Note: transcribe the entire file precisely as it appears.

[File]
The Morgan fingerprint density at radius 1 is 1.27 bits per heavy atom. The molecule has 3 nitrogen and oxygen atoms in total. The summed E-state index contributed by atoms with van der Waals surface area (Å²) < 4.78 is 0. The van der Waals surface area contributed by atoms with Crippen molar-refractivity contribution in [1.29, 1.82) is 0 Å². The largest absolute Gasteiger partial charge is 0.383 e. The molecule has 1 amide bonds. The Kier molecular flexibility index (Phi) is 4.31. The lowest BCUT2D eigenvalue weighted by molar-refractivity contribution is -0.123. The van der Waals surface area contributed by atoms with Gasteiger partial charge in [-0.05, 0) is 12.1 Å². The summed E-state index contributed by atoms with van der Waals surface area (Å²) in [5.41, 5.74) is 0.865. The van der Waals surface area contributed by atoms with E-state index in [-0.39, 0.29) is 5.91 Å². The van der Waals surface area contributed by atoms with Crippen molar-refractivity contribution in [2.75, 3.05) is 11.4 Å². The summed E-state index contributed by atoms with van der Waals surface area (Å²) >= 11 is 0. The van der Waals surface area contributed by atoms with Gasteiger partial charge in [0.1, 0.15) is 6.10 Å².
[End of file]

The Morgan fingerprint density at radius 1 is 1.27 bits per heavy atom. The molecule has 3 nitrogen and oxygen atoms in total. The summed E-state index contributed by atoms with van der Waals surface area (Å²) < 4.78 is 0. The van der Waals surface area contributed by atoms with Crippen molar-refractivity contribution in [1.29, 1.82) is 0 Å². The largest absolute Gasteiger partial charge is 0.383 e. The molecule has 1 amide bonds. The Kier molecular flexibility index (Phi) is 4.31. The lowest BCUT2D eigenvalue weighted by molar-refractivity contribution is -0.123. The van der Waals surface area contributed by atoms with Gasteiger partial charge in [-0.05, 0) is 12.1 Å². The summed E-state index contributed by atoms with van der Waals surface area (Å²) in [5.41, 5.74) is 0.865. The van der Waals surface area contributed by atoms with E-state index in [-0.39, 0.29) is 5.91 Å². The van der Waals surface area contributed by atoms with Crippen molar-refractivity contribution in [2.75, 3.05) is 11.4 Å². The summed E-state index contributed by atoms with van der Waals surface area (Å²) >= 11 is 0. The van der Waals surface area contributed by atoms with Gasteiger partial charge in [0.1, 0.15) is 6.10 Å².